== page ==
auté the onion and carrots in olive oil about 5 minutes until the carrots soften. I started the carrots first, then added the onion a couple of minutes in. The original recipe says not to brown the onions, but I ignored that because caramelized onions always taste better. When vegetables are soft, add garlic and cook about a minute.

Put onion mixture, lentils, tomato paste, tomatoes, bay leaves, red pepper and seasoning in Crock-Pot, cover with about a quart of water, and let simmer overnight.

Just before you’re ready to serve, dump the contents of the Crock-Pot into a deep saucepan, add another cup of water and the milk, and bring to a boil. Add pasta and simmer 10-12 minutes until pasta is al dente and liquid has thickened and reduced a bit.

Serve in bowls with Parmesan, salt, and — if you’re me — plenty of hot sauce. (Note that I never add salt to dishes while I’m cooking them. Good chefs disapprove of this approach, but whenever I salt food as it’s cooking, the heat seems to break down the flavor so much that I end up having to add more at the table. Knowing how terrible excess sodium is for my body, I just can’t see salting my food twice to taste it once, so I just cut out the middleman and salt everything when it hits my plate. YMMV; plan accordingly.)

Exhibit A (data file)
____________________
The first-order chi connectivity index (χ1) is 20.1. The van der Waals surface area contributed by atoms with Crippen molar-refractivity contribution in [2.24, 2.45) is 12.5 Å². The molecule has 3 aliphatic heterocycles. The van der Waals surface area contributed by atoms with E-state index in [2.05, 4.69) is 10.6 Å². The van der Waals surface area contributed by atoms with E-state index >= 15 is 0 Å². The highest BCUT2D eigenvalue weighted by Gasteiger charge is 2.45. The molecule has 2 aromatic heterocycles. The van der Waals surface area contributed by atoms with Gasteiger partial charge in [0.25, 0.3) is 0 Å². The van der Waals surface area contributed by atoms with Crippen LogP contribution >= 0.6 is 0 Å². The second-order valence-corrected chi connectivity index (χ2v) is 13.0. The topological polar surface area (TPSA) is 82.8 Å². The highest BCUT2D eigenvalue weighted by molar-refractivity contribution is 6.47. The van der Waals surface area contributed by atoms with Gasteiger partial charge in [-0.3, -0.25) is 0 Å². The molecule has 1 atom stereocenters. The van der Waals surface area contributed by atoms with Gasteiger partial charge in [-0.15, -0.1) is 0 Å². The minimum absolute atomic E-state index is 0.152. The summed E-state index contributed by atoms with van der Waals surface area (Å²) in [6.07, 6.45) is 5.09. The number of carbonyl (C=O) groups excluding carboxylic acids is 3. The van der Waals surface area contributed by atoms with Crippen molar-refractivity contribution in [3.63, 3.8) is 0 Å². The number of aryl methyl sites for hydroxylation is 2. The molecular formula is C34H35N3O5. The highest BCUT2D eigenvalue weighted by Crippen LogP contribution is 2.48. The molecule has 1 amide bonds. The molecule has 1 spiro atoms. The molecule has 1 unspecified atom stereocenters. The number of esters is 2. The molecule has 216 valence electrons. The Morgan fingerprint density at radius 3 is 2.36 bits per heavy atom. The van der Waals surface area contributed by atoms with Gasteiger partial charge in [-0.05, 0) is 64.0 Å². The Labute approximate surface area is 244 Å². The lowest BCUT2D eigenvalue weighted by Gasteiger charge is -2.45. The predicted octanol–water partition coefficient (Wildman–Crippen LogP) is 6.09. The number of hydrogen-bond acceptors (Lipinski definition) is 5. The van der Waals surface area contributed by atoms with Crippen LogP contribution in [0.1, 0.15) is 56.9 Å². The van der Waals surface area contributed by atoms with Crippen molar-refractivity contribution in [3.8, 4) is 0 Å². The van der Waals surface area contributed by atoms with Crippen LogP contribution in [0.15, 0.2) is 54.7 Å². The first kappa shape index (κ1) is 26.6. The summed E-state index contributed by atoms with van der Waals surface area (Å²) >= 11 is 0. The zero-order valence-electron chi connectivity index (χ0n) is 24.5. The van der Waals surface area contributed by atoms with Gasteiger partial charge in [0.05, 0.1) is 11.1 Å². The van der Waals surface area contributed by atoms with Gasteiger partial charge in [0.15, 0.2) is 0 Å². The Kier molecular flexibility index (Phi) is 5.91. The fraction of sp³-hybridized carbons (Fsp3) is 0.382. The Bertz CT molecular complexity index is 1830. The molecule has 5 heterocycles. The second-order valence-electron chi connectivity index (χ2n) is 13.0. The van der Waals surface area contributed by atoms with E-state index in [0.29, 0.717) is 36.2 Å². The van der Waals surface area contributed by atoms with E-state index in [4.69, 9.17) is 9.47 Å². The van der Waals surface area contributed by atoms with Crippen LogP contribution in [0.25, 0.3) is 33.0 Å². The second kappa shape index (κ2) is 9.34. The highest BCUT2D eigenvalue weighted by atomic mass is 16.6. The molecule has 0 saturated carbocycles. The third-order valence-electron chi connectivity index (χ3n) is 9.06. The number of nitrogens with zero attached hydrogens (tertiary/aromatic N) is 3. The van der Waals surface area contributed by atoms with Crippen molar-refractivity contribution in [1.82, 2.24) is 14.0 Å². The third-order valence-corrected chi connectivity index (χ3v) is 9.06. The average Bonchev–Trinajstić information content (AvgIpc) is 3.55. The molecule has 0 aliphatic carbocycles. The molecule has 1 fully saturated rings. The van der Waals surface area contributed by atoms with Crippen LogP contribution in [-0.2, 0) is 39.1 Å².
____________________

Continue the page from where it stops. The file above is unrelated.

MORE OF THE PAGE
Serves four. I like this recipe because it tastes rich and hearty but contains very little fat and gives you a big nutritional bang for your calorie buck.

Emily

Vegetarian Friday: Cheese-stuffed mushrooms

You guys. This might be the best recipe I’ve ever come up with.

Several weeks ago, we had lunch at a great little bar and grill here in Cape. I ordered stuffed mushrooms, which were delicious, but which I am pretty sure also had approximately seven million calories and 42 grams of fat apiece.

I decided to riff on the basic recipe, using ingredients with a little better ratio of protein to fat. This is what I came up with:

Cheese-stuffed mushrooms. These were amazing.
Cheese-stuffed mushrooms. These were amazing.

Ingredients

1 lb. mushrooms
1 pkg. low-fat cream cheese (I used Green Mountain’s Greek-yogurt blend)
1 1/2 c. shredded mozzarella
Handful of fresh basil
Three or four fresh chives
2 tbsp. grated Parmesan cheese

Wash mushrooms. Remove stems and save in a freezer container for later. (We’re making vegetable stock in a few weeks, so start freezing your veggie scraps.)

Fresh mushrooms are a beautiful thing.
Fresh mushrooms are a beautiful thing.

Snip up herbs with kitchen shears. (If you don’t have fresh on hand, dried will do in a pinch. I pulled these out of the garden.)